Ling is a Victory Over Violence Ambassador.
This story is also submitted to the VOV blog.
* names have been changed.
On a quiet Monday afternoon, at class start time, it appeared as if no one was going to come to practise. Then ten minutes later, two people turned up.
It can be difficult for yoga teachers to face a quiet room at class start time and for students to sail nonchalantly into class late. This is a common challenge leading a practice in non-studio settings, where the crowd is not familiar with yoga and the usual class etiquette, and that there’s no advance class list and client notes, and you’ve no idea who’s going to show up (, if any were to show up at all).
When I started teaching at this shelter, I was told that the women had all experienced some form of violence before, and was keenly aware that they needed yoga so much, and that it was hard to come by, so I’ve learned to bend my own rules. In any case, this is a good reminder to teach to the bodies and beings in the room, rather than to follow a preset lesson plan.
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Begin with the Breath
So back to this Monday afternoon. Winnie brought her friend Gina. They were the first two. They said that they were not flexible but they looked excited to start. Abigail came even later. We found a variation of seated poses – thunderbolt or simple cross-legged on yoga blocks – that they could comfortably sit in, and then started to calm down with centering breathing. I invited them to focus at the tip of their nostrils and to notice the breath, and consider how it’s a reflection of how even if sometimes life can throw us lots of challenges and that everything appears to be changing all the time, there’s at least one thing that can be constant – the breath!
It was my little yoga philosophy for the day, which I thought would be particularly helpful to this audience.
It is amazing how focusing on breathing immediately synchronizes the energy in the room. Everyone looked a little calmer, with eyebrows less tense, lips less pursed, by the end of it.
Exploring Freedom in Movement
We started with gentle sun salutations. The women enjoyed the physical movement, and were laughing and enjoying themselves even when they found it difficult in the transitions from one pose to the next. We used blocks for support and I offered multiple variations of the same yoga pose each time. I explained that they could take a few steps and breaths to get into each shape, and most of all, I pointed out that they should focus on exploring the freedom in movement.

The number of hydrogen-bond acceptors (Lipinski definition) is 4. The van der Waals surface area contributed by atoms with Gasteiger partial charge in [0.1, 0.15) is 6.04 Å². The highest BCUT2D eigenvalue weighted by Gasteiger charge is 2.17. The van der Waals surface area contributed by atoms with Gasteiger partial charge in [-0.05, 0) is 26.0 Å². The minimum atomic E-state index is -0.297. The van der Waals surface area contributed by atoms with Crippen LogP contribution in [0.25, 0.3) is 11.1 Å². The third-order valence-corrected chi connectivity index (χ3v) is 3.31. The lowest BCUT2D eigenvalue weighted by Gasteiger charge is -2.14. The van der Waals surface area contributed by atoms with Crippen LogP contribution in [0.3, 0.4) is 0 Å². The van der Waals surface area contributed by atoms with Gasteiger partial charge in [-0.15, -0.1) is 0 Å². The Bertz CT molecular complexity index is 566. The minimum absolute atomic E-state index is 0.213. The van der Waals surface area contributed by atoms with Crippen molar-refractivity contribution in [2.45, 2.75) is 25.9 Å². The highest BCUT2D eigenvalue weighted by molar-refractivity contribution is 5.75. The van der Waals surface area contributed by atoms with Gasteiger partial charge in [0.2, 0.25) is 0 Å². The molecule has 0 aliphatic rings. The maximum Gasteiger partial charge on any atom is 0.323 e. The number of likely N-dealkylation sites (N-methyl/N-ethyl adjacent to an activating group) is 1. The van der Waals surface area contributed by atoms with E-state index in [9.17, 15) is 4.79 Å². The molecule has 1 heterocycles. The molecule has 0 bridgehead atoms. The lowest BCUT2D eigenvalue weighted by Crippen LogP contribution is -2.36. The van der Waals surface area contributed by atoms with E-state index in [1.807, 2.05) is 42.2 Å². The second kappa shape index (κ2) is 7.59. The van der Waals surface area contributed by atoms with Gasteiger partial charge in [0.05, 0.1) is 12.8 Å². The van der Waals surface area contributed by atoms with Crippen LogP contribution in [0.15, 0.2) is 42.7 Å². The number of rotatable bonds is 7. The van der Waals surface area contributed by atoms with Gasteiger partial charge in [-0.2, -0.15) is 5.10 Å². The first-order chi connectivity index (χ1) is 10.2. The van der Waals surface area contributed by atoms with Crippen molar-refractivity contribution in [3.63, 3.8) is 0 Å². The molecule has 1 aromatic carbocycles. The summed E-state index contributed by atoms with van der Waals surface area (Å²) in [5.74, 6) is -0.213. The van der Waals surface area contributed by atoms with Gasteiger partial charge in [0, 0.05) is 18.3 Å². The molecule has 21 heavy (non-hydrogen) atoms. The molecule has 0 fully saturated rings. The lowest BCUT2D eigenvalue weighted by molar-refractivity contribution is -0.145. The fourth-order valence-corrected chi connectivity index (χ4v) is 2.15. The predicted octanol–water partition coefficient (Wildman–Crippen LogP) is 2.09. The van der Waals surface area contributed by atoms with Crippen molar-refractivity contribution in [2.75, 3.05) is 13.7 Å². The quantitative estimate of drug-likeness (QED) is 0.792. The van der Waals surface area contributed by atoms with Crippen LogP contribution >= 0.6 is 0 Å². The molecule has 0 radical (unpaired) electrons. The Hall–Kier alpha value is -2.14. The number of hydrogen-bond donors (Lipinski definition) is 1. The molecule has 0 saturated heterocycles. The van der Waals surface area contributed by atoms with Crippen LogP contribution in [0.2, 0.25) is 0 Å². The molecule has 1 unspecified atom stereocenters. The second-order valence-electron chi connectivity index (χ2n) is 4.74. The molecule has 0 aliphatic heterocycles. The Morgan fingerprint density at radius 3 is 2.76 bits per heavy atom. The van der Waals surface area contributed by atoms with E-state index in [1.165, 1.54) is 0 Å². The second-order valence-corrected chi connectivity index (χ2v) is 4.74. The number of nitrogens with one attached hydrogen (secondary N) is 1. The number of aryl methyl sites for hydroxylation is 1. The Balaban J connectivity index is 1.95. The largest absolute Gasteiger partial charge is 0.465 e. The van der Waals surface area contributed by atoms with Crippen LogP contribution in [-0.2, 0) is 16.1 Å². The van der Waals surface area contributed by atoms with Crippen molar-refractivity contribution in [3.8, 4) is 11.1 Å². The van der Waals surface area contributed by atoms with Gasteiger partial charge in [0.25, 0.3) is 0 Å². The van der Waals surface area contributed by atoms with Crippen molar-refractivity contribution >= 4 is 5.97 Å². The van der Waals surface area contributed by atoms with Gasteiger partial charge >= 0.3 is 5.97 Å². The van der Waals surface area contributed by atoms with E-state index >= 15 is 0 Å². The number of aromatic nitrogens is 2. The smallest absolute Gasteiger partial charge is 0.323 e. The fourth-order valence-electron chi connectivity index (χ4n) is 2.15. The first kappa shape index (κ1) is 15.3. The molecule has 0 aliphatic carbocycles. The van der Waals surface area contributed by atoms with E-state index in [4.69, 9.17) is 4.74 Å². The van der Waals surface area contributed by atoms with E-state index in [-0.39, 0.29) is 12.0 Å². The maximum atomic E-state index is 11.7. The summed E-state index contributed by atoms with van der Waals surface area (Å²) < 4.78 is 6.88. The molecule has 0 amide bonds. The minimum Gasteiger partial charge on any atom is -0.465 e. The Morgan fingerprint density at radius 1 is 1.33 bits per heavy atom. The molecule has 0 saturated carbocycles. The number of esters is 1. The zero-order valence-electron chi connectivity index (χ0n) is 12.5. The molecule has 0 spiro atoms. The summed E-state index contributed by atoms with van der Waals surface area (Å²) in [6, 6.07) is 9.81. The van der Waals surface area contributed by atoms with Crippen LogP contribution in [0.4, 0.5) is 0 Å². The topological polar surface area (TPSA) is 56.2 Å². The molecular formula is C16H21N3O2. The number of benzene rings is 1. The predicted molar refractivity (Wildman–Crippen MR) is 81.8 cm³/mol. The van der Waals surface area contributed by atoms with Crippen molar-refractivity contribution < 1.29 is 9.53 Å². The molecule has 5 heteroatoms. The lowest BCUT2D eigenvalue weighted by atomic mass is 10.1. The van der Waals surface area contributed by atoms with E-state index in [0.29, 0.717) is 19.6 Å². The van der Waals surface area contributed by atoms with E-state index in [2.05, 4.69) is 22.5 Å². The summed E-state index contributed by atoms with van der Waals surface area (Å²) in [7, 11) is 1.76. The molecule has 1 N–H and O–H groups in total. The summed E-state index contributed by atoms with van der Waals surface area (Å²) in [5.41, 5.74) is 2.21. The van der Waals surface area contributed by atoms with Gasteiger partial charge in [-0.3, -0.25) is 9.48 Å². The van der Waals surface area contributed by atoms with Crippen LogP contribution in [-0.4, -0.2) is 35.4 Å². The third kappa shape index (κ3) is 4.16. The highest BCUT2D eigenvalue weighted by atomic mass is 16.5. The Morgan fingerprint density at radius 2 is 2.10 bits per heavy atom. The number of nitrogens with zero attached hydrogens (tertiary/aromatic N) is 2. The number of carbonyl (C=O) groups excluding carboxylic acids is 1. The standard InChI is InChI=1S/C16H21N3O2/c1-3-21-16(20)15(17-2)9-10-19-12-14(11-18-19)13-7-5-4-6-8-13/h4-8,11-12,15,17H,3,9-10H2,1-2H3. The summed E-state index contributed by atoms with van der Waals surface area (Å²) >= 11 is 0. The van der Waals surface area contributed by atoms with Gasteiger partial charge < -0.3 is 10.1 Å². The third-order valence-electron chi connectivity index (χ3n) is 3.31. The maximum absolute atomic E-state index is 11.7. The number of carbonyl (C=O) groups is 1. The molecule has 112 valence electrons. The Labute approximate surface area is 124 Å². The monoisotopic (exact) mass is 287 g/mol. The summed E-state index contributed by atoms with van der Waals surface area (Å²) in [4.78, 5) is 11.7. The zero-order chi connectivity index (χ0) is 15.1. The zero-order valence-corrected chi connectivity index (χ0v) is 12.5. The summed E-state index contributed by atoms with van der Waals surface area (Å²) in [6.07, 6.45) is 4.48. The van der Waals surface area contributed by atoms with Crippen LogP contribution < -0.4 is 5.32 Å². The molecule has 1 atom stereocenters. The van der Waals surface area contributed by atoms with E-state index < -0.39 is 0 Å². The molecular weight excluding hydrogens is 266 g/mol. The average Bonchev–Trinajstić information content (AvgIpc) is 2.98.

Abigail’s foot was hurting after a while, so she had to sit down. We had to modify what I had planned to do initially. I skipped the rest of the standing asanas. We completed a shorter, gentler sequence in table top, and went on to seated poses and poses on our backs. As we wound down to the corpse pose (savasana), I played a soothing kirtan track and the women looked placid and receptive of the moment of complete integration at the end.
They said that they would come back again when possible.
A Note to Those with the Gift of Teaching
As a teaching experience, leading class for the under-served is unparalleled and very rewarding. Even if you have worked with the same profile of population before, you would still have a lot of black holes in terms of knowledge of what’s going on with people who show up to each class – in terms of what they have been through, what they are still going through, and how they are doing on that very day.
In these scenarios, it is a good opportunity to remind ourselves as teachers to go with what feels right, and remember that yoga is not just a physical practice. I thought that it was important to let these women have the space to connect intuitively with how to move, and to feel good in their own skin. That’s right; teach yoga. Be in the moment, and flow with what’s going on and be with the individual who shows up, with their unique needs on that day.
The best yoga was yet to come on this afternoon. Abigail shared with me after the session that she had been doing what she wasn’t supposed to do in the past week – she kept over-working her bad foot – and she knew that it was the reason why she could not do the standing poses today.
We came to the agreement that through the practice of yoga, we are all seeking balance between doing what our naughty selves would like to do, and what our higher selves are aware we needed to do.
With this awareness, we can start to move away from self-deprecation, and realize our own beauty and wholeness of being.
Let’s not forget that as yoga teachers, we have the gift that can help support many people in cultivating self-love, forgiveness and non-violence. Use that gift!
Do write and share with me all about your experiences teaching the under-served.
Ling Spice Sadhaka